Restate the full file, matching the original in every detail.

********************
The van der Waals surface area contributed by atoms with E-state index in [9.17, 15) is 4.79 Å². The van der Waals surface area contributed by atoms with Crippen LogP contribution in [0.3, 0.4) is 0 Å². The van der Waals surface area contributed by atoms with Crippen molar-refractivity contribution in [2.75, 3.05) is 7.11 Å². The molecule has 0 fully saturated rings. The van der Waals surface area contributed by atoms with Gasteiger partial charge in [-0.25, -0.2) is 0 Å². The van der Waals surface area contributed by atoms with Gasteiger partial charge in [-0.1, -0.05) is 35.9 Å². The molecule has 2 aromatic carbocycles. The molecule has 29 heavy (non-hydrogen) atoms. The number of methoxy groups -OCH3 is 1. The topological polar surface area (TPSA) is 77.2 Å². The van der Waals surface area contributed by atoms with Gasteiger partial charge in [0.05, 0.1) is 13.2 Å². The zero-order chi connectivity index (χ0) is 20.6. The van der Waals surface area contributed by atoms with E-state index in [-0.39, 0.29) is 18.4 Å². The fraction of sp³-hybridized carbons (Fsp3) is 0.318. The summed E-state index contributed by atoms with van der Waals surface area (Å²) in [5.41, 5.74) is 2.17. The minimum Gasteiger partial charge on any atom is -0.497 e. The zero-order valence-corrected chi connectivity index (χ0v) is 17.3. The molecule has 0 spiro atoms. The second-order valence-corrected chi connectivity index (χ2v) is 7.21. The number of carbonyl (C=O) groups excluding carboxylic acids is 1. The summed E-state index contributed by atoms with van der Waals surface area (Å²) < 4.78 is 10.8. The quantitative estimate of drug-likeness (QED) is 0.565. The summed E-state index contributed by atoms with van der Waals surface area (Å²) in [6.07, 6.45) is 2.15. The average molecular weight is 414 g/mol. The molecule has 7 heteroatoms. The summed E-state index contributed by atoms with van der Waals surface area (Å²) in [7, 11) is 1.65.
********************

The van der Waals surface area contributed by atoms with E-state index in [9.17, 15) is 4.79 Å². The van der Waals surface area contributed by atoms with Crippen LogP contribution in [0.3, 0.4) is 0 Å². The van der Waals surface area contributed by atoms with Crippen molar-refractivity contribution in [2.75, 3.05) is 7.11 Å². The molecule has 0 fully saturated rings. The van der Waals surface area contributed by atoms with Gasteiger partial charge in [-0.25, -0.2) is 0 Å². The van der Waals surface area contributed by atoms with Gasteiger partial charge in [-0.1, -0.05) is 35.9 Å². The molecule has 2 aromatic carbocycles. The molecule has 29 heavy (non-hydrogen) atoms. The number of methoxy groups -OCH3 is 1. The topological polar surface area (TPSA) is 77.2 Å². The van der Waals surface area contributed by atoms with Gasteiger partial charge in [0.05, 0.1) is 13.2 Å². The zero-order chi connectivity index (χ0) is 20.6. The van der Waals surface area contributed by atoms with E-state index in [-0.39, 0.29) is 18.4 Å². The fraction of sp³-hybridized carbons (Fsp3) is 0.318. The summed E-state index contributed by atoms with van der Waals surface area (Å²) in [5.41, 5.74) is 2.17. The minimum Gasteiger partial charge on any atom is -0.497 e. The zero-order valence-corrected chi connectivity index (χ0v) is 17.3. The molecule has 0 spiro atoms. The second-order valence-corrected chi connectivity index (χ2v) is 7.21. The number of carbonyl (C=O) groups excluding carboxylic acids is 1. The summed E-state index contributed by atoms with van der Waals surface area (Å²) < 4.78 is 10.8. The quantitative estimate of drug-likeness (QED) is 0.565. The summed E-state index contributed by atoms with van der Waals surface area (Å²) in [6.07, 6.45) is 2.15. The average molecular weight is 414 g/mol. The molecule has 7 heteroatoms. The summed E-state index contributed by atoms with van der Waals surface area (Å²) in [7, 11) is 1.65.